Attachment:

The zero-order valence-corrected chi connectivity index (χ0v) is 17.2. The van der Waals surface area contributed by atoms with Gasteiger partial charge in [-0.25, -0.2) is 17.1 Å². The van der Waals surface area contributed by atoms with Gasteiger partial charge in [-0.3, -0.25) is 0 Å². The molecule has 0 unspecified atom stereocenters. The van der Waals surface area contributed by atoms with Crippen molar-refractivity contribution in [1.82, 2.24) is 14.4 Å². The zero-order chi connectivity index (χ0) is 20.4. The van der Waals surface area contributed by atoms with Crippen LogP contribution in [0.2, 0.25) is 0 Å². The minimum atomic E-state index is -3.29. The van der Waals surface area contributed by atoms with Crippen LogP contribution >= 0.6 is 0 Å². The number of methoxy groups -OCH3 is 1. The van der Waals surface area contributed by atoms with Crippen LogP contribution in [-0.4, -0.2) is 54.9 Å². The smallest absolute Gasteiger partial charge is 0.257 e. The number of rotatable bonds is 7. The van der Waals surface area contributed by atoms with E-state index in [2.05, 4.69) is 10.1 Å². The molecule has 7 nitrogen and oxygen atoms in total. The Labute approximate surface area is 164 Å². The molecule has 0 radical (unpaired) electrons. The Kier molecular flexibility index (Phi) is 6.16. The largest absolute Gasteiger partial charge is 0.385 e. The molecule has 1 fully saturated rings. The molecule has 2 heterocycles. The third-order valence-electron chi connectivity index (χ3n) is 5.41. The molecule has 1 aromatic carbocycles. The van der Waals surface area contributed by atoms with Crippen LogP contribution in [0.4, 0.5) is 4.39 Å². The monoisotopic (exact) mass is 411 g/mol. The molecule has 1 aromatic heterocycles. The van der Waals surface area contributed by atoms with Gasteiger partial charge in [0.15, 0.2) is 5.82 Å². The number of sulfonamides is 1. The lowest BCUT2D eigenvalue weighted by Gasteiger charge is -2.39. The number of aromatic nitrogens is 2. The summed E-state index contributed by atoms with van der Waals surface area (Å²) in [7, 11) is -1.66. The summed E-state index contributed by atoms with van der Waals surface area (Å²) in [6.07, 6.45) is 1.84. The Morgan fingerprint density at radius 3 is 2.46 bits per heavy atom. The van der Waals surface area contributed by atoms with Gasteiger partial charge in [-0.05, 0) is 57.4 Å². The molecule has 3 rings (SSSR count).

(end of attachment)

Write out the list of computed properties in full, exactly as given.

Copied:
The zero-order valence-corrected chi connectivity index (χ0v) is 17.2. The van der Waals surface area contributed by atoms with Gasteiger partial charge in [-0.25, -0.2) is 17.1 Å². The van der Waals surface area contributed by atoms with Gasteiger partial charge in [-0.3, -0.25) is 0 Å². The molecule has 0 unspecified atom stereocenters. The van der Waals surface area contributed by atoms with Crippen molar-refractivity contribution in [1.82, 2.24) is 14.4 Å². The zero-order chi connectivity index (χ0) is 20.4. The van der Waals surface area contributed by atoms with Crippen LogP contribution in [0.2, 0.25) is 0 Å². The minimum atomic E-state index is -3.29. The van der Waals surface area contributed by atoms with Crippen LogP contribution >= 0.6 is 0 Å². The number of methoxy groups -OCH3 is 1. The van der Waals surface area contributed by atoms with Crippen LogP contribution in [-0.4, -0.2) is 54.9 Å². The smallest absolute Gasteiger partial charge is 0.257 e. The number of rotatable bonds is 7. The van der Waals surface area contributed by atoms with E-state index in [2.05, 4.69) is 10.1 Å². The molecule has 7 nitrogen and oxygen atoms in total. The Labute approximate surface area is 164 Å². The molecule has 0 radical (unpaired) electrons. The Kier molecular flexibility index (Phi) is 6.16. The largest absolute Gasteiger partial charge is 0.385 e. The molecule has 1 fully saturated rings. The molecule has 2 heterocycles. The third-order valence-electron chi connectivity index (χ3n) is 5.41. The molecule has 1 aromatic carbocycles. The van der Waals surface area contributed by atoms with Crippen LogP contribution in [0.4, 0.5) is 4.39 Å². The monoisotopic (exact) mass is 411 g/mol. The molecule has 1 aromatic heterocycles. The van der Waals surface area contributed by atoms with Gasteiger partial charge in [0.15, 0.2) is 5.82 Å². The number of sulfonamides is 1. The lowest BCUT2D eigenvalue weighted by Gasteiger charge is -2.39. The number of aromatic nitrogens is 2. The summed E-state index contributed by atoms with van der Waals surface area (Å²) in [7, 11) is -1.66. The summed E-state index contributed by atoms with van der Waals surface area (Å²) in [6.07, 6.45) is 1.84. The Morgan fingerprint density at radius 3 is 2.46 bits per heavy atom. The van der Waals surface area contributed by atoms with Gasteiger partial charge in [-0.05, 0) is 57.4 Å². The molecule has 3 rings (SSSR count).